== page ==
White House set to extend student loan payment pause

The Biden administration is gearing up to once again extend the suspension of federal student loan payments, giving tens of millions of borrowers another reprieve weeks before bills would have been due, according to federal officials familiar with the matter.

An announcement could come as soon as Wednesday.

Two of the people said the White House is considering extending the pause through August but stressed the final details are still up in the air. The officials were not authorized to speak publicly.

Both the department and the White House declined to comment Tuesday.

The Education Department had been set to resume payments in May, two years after the moratorium was first instituted in response to the economic upheaval caused by the pandemic. The widely anticipated extension means some 41 million people will continue to spend the next few months without interest accruing on their debt and with more time to save money.

If the administration does land on an August extension, it would be far shorter than what congressional Democrats want. Liberal leaders have urged the administration to extend the pause through at least the end of the year, arguing the resumption of payments would financially destabilize many borrowers who are not prepared to shoulder another bill amid skyrocketing costs for food and gas. Some are pressing Biden to cancel some portion of the $1.7 trillion dollars in outstanding student debt through executive action.

“Extending the moratorium is not enough. We need to forgive student debt,” said Rep. Ro Khanna (D-Calif.). “There is no constitutional difference between forgiving interest and forgiving the student loan itself.”

Sen. Patty Murray urges Biden administration to extend pause on student loan repayments to 2023

While the President has indicated he is open to legislative proposals on debt cancellation, he has focused on targeted relief, providing about $16 billion in loan forgiveness to more than 680,000 borrowers who meet certain criteria, such as being defrauded by their colleges.

“Frankly, four months is not enough time to fix a system that has been broken for decades,” Abby Shafroth, interim director of the National Consumer Law Center’s Student Loan Borrower Assistance Project. “The Biden Administration has begun work on important systems reforms, but these solutions are still being ironed out and won’t be ready to implement by August.”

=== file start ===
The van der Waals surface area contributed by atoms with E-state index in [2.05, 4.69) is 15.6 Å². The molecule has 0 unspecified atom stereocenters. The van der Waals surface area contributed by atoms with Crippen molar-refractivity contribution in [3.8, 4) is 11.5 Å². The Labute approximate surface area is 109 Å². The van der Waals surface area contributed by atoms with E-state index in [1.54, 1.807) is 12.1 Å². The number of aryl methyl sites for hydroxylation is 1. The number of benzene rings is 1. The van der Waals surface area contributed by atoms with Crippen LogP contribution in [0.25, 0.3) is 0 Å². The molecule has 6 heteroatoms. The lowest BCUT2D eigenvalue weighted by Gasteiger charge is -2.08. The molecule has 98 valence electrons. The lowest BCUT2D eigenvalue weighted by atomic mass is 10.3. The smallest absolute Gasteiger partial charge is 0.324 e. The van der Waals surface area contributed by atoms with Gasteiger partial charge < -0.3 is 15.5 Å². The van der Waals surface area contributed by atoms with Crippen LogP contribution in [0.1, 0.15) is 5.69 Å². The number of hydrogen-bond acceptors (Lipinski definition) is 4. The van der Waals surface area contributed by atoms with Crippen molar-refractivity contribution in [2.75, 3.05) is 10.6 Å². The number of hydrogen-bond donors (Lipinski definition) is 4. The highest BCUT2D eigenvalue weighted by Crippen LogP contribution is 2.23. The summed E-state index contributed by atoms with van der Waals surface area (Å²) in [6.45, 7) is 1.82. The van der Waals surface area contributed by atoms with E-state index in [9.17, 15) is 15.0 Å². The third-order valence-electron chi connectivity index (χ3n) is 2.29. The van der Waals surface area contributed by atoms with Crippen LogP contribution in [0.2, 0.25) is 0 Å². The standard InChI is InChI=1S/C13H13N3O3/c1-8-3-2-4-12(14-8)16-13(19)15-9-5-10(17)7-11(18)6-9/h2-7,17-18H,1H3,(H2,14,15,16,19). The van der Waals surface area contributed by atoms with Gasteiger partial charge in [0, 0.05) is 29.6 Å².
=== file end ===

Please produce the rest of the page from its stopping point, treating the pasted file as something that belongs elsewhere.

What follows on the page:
News of the impending extension has rattled Republicans, who have opposed the move as an unnecessary giveaway at a time when President Biden claims the economy is on solid footing.

Rep. Virginia Foxx (NC), the top Republican on the House Education and Labor Committee, called the impending extension “outrageous.”

“Taxpayers have been footing the student loan bill for graduate students and Ivy League lawyers to the tune of $5 billion every month while their wallets are being drained by skyrocketing inflation,” Foxx said in a statement Tuesday. “The arrogance of this administration is astonishing. This isn’t about the pandemic … it’s about setting the stage for blanket loan forgiveness.”

The White House had signaled another extension which was in the works. In an appearance on the podcast “Pod Save America” in early March, White House Chief of Staff Ron Klain said the president would decide whether to use his executive authority to cancel student debt “before the pause expires, or he’ll extend the pause.” Days later, the Education Department told student loan servicers who manage its portfolio to stand down on sending notices to borrowers about the May resumption.

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